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The spatial and temporal development of British prisons from 1901 to the present: The role of de-industrialisation

Jones, Phil Mike; Gray, Emily; Farrall, Stephen


Phil Mike Jones

Emily Gray


This paper combines archival data and statistical analysis to investigate the context-specific ways that prisons expanded and affected communities in the UK, focusing closely on the role of the UK's political economy. We present evidence of a significant increase of prisons in the counties where the coal-mining industry was dismantled during the 1980s and 1990s. We identify former coal-mining areas based on Coal Mining Reporting Areas and the methodology used by Beatty and Fothergill (1996) and test if more prisons were opened in former coal-mining areas than non-coal-mining areas per capita post-closures. Using Poisson regression analyses and controlling for population changes, we found that coal-mining counties were significantly more likely to acquire a new prison between 1981 and 2001 than those areas which were not affected by de-industrialisation. We apply Derrida's thinking on hauntology to reexamine the spatial legacy of Thatcherism in these communities as a means to understand history and culture, and the unraveling of the past, present, and future.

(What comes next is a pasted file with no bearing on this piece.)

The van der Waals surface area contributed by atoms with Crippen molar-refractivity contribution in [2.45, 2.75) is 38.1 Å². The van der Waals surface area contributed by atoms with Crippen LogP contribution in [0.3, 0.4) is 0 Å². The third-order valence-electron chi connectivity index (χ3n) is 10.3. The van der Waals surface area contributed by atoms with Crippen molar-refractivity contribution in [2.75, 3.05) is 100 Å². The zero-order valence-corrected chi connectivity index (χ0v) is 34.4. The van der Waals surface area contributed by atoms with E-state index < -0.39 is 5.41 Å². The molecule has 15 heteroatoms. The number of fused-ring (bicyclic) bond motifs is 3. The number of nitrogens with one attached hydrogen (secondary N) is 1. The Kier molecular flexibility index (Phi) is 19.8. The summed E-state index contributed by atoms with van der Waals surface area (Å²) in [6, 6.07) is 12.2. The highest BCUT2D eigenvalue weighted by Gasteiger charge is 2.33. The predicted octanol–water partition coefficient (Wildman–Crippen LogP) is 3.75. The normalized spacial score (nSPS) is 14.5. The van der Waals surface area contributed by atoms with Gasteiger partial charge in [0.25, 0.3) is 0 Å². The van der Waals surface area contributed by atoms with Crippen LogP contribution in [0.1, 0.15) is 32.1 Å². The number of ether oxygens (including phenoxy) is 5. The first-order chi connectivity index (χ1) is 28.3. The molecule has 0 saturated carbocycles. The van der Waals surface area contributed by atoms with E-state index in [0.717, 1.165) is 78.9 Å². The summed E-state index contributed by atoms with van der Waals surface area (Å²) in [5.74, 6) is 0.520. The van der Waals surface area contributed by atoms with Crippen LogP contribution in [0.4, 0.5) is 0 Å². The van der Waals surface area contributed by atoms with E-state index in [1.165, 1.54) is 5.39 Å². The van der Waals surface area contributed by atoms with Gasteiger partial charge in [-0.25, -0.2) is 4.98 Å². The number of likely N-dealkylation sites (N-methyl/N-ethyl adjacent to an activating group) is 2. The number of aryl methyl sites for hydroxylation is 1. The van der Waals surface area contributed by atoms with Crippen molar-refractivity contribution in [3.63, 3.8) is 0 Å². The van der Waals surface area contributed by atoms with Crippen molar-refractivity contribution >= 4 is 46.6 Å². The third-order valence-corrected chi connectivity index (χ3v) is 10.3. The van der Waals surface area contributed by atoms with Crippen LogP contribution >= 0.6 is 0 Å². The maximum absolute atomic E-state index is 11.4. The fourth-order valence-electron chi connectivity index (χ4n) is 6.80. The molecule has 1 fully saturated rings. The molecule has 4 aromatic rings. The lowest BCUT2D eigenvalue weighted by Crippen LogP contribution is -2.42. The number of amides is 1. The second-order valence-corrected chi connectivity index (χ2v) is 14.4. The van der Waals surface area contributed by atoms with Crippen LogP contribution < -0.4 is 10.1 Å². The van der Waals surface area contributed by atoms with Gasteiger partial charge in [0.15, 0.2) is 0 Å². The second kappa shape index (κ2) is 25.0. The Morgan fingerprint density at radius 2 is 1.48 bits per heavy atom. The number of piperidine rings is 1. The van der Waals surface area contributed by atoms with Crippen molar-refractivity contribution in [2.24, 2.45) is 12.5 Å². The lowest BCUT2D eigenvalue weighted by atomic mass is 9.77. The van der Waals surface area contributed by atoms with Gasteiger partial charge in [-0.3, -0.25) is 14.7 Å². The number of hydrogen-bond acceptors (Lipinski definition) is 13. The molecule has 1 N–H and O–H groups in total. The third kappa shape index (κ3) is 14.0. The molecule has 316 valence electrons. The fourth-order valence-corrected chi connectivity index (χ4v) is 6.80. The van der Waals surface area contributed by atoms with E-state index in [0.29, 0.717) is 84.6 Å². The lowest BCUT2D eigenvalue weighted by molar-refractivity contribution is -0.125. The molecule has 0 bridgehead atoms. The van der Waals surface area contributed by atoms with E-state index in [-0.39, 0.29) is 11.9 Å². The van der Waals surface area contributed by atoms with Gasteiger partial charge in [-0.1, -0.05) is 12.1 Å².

Jones, P. M., Gray, E., & Farrall, S. (2022). The spatial and temporal development of British prisons from 1901 to the present: The role of de-industrialisation. European Journal of Criminology,

Journal Article Type Article
Acceptance Date Jun 30, 2022
Online Publication Date Aug 24, 2022
Publication Date Aug 24, 2022
Deposit Date Jul 1, 2022
Publicly Available Date Aug 24, 2022
Journal European Journal of Criminology
Print ISSN 1477-3708
Electronic ISSN 1741-2609
Publisher SAGE Publications
Peer Reviewed Peer Reviewed
Keywords Thatcherism; Geography; Prisons; Prison Building; Politics; Neoliberalism; Hauntology
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